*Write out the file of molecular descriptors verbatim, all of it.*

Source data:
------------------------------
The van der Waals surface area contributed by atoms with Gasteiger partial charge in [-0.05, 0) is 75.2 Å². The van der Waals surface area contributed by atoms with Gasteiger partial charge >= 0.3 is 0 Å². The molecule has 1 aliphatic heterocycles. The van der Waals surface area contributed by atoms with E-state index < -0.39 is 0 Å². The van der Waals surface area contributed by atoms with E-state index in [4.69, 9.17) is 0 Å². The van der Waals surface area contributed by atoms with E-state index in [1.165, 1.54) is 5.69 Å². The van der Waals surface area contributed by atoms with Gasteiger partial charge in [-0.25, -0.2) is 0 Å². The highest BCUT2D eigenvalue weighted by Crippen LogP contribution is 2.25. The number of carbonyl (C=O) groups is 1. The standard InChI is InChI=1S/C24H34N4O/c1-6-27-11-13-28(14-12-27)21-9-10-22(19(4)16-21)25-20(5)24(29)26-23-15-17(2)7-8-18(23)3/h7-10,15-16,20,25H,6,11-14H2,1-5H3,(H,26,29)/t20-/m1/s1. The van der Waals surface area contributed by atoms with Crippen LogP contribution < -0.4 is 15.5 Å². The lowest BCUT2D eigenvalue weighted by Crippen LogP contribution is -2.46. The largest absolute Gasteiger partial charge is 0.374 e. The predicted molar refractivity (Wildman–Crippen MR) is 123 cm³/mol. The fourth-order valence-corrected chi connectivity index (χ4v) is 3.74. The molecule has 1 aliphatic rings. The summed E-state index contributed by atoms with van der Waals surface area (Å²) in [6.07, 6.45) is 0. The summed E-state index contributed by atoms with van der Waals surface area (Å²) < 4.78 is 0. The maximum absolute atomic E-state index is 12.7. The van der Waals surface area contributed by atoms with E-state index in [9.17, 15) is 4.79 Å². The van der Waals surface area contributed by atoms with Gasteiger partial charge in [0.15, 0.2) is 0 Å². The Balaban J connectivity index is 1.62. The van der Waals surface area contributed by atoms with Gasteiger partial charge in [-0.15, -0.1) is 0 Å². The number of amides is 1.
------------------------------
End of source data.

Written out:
The van der Waals surface area contributed by atoms with Gasteiger partial charge in [-0.05, 0) is 75.2 Å². The van der Waals surface area contributed by atoms with Gasteiger partial charge >= 0.3 is 0 Å². The molecule has 1 aliphatic heterocycles. The van der Waals surface area contributed by atoms with E-state index < -0.39 is 0 Å². The van der Waals surface area contributed by atoms with E-state index in [4.69, 9.17) is 0 Å². The van der Waals surface area contributed by atoms with E-state index in [1.165, 1.54) is 5.69 Å². The van der Waals surface area contributed by atoms with Gasteiger partial charge in [-0.25, -0.2) is 0 Å². The highest BCUT2D eigenvalue weighted by Crippen LogP contribution is 2.25. The number of carbonyl (C=O) groups is 1. The standard InChI is InChI=1S/C24H34N4O/c1-6-27-11-13-28(14-12-27)21-9-10-22(19(4)16-21)25-20(5)24(29)26-23-15-17(2)7-8-18(23)3/h7-10,15-16,20,25H,6,11-14H2,1-5H3,(H,26,29)/t20-/m1/s1. The van der Waals surface area contributed by atoms with Crippen LogP contribution < -0.4 is 15.5 Å². The lowest BCUT2D eigenvalue weighted by Crippen LogP contribution is -2.46. The largest absolute Gasteiger partial charge is 0.374 e. The predicted molar refractivity (Wildman–Crippen MR) is 123 cm³/mol. The fourth-order valence-corrected chi connectivity index (χ4v) is 3.74. The molecule has 1 aliphatic rings. The summed E-state index contributed by atoms with van der Waals surface area (Å²) in [6.07, 6.45) is 0. The summed E-state index contributed by atoms with van der Waals surface area (Å²) < 4.78 is 0. The maximum absolute atomic E-state index is 12.7. The van der Waals surface area contributed by atoms with E-state index in [9.17, 15) is 4.79 Å². The van der Waals surface area contributed by atoms with Gasteiger partial charge in [0.15, 0.2) is 0 Å². The Balaban J connectivity index is 1.62. The van der Waals surface area contributed by atoms with Gasteiger partial charge in [-0.15, -0.1) is 0 Å². The number of amides is 1.